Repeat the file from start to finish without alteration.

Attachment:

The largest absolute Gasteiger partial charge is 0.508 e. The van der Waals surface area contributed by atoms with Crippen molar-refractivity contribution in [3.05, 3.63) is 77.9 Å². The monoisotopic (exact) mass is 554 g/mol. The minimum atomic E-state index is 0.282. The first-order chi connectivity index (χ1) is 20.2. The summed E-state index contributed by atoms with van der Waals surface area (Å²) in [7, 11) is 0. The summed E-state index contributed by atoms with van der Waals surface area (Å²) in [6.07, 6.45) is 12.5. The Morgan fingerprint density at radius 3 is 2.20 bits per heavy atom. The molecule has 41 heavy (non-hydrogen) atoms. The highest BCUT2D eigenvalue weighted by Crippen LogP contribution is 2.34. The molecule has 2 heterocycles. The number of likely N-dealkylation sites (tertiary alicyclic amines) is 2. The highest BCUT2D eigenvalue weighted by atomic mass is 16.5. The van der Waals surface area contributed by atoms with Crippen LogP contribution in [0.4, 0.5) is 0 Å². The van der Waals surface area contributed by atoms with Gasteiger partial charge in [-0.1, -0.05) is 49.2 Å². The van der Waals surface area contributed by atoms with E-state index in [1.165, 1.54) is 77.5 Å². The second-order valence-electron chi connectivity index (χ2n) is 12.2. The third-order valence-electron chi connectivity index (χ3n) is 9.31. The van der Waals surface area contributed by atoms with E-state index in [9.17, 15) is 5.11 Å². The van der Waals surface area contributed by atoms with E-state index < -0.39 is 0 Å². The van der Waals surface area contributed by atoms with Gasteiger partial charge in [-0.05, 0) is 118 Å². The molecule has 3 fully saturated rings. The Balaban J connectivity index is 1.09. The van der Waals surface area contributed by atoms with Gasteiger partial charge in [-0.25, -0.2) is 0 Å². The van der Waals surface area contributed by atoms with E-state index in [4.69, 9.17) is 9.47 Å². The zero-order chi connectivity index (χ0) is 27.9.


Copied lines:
The largest absolute Gasteiger partial charge is 0.508 e. The van der Waals surface area contributed by atoms with Crippen molar-refractivity contribution in [3.05, 3.63) is 77.9 Å². The monoisotopic (exact) mass is 554 g/mol. The minimum atomic E-state index is 0.282. The first-order chi connectivity index (χ1) is 20.2. The summed E-state index contributed by atoms with van der Waals surface area (Å²) in [7, 11) is 0. The summed E-state index contributed by atoms with van der Waals surface area (Å²) in [6.07, 6.45) is 12.5. The Morgan fingerprint density at radius 3 is 2.20 bits per heavy atom. The molecule has 41 heavy (non-hydrogen) atoms. The highest BCUT2D eigenvalue weighted by Crippen LogP contribution is 2.34. The molecule has 2 heterocycles. The number of likely N-dealkylation sites (tertiary alicyclic amines) is 2. The highest BCUT2D eigenvalue weighted by atomic mass is 16.5. The van der Waals surface area contributed by atoms with Crippen LogP contribution in [0.4, 0.5) is 0 Å². The van der Waals surface area contributed by atoms with Gasteiger partial charge in [-0.1, -0.05) is 49.2 Å². The van der Waals surface area contributed by atoms with E-state index in [1.165, 1.54) is 77.5 Å². The second-order valence-electron chi connectivity index (χ2n) is 12.2. The third-order valence-electron chi connectivity index (χ3n) is 9.31. The van der Waals surface area contributed by atoms with E-state index in [9.17, 15) is 5.11 Å². The van der Waals surface area contributed by atoms with E-state index < -0.39 is 0 Å². The van der Waals surface area contributed by atoms with Gasteiger partial charge in [-0.05, 0) is 118 Å². The molecule has 3 fully saturated rings. The Balaban J connectivity index is 1.09. The van der Waals surface area contributed by atoms with Gasteiger partial charge in [-0.25, -0.2) is 0 Å². The van der Waals surface area contributed by atoms with E-state index in [4.69, 9.17) is 9.47 Å². The zero-order chi connectivity index (χ0) is 27.9.